After taking some photos of the Perseids meteor shower, I wanted to blend all the images so all shooting stars would be shown together in just one image, so it seems they crossed the sky at the same moment in time. I’ve got four separate images, three with a shooting star on each and a fourth one with what I think is an Iridium flare, which is shiny object in the sky as a result of the reflection of the Sun on the big antennas of an Iridium satellite orbiting the Earth.
The process in Photoshop involves opening the four images as layers, using one as the base image (the one which shows the ‘still’ stars) and masking the other three images except for the shooting stars (and Iridium flare). To make the photo blending more accurate in relation to the position of the sky where the shooting stars came from, I align the three layers so the firmament of all photos match.
Often blending in Photoshop is not difficult if you have used a tripod, because it will involve only moving the layers around. However, shooting the sky at night makes it a bit trickier because of the relative turning movement of the stars. You will need to rotate the layers around Polaris, and move them too in case you had repositioned your camera between shots, like I did.
Loading the images as layers
First I need to open the four images as layers in Photoshop. In my case I was editing the photos in Lightroom, so:
Select the three pictures and right click> Edit In> Open as Layers in Photoshop
If you prefer to use Photoshop directly you should go:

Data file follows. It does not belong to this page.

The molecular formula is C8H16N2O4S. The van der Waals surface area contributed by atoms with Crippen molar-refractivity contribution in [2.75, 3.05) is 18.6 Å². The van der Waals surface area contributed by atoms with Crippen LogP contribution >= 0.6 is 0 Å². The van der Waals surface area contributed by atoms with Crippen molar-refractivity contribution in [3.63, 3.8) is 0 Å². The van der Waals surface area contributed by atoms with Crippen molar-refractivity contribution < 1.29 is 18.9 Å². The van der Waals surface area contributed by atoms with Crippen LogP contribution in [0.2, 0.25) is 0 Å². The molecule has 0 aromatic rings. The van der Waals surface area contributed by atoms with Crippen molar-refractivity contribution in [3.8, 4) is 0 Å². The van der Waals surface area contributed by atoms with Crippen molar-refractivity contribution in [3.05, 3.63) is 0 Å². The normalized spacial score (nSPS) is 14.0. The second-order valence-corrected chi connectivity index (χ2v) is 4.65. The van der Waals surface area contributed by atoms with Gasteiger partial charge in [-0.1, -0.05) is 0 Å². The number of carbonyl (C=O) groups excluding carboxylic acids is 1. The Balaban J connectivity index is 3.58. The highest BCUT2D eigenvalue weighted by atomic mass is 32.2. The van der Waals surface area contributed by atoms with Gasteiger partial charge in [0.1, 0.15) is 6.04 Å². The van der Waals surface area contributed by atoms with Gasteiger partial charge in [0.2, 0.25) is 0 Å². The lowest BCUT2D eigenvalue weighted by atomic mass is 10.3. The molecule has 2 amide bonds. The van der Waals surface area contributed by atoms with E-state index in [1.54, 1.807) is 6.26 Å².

File>Scripts>Load Files into Stack.
I usually rename the layers, it takes a moment and it’s a good practice so you don’t get lost when dealing with lots of them. I turn off visibility on the two layers above and focus on the first two.
Aligning first two images
The first step is aligning these two images, click on “Perseids 2” and change its opacity to 50%, a different value may work better for you, just play with it keeping in mind that you want to see both images properly (Perseids 2 and Perseids 1 in this case).
Then I select the Move Tool [V] and start moving and rotating this second layer until the stars on both images match. Once this is done you can change the opacity back to 100%.
“Perseids 1” is my base image, so to show it fully I create a full transparent mask on it. This step is not completely necessary but good practice too.
Click on “Perseids 1” > Create Vector Mask
Now I need to hide everything from “Perseids 2” except the shooting star so first I create a full opaque mask on the second layer holding Alt/option key:
Click on “Perseids 2” > Alt + Create Vector Mask.
And now use the brush [B] using a white colour to paint over the shooting star which will make it viewable. Just be careful to do this on the mask and not on the image. If you paint too much around the shooting star press [X] to change colour to black and mask that area again.
That’s it, it seems more complicated to explain than to actually do. After this you will need to repeat the steps with the other images. Every time you do this process your base layer is the mix of the layers below.
At the end, to merge all the layers as one select them all and click [Cmd+Alt+Shif+E].
This is the final image showing the three meteors and the Iridium flare:
The Iridium flare is on the far left of the picture and looks like a short meteor.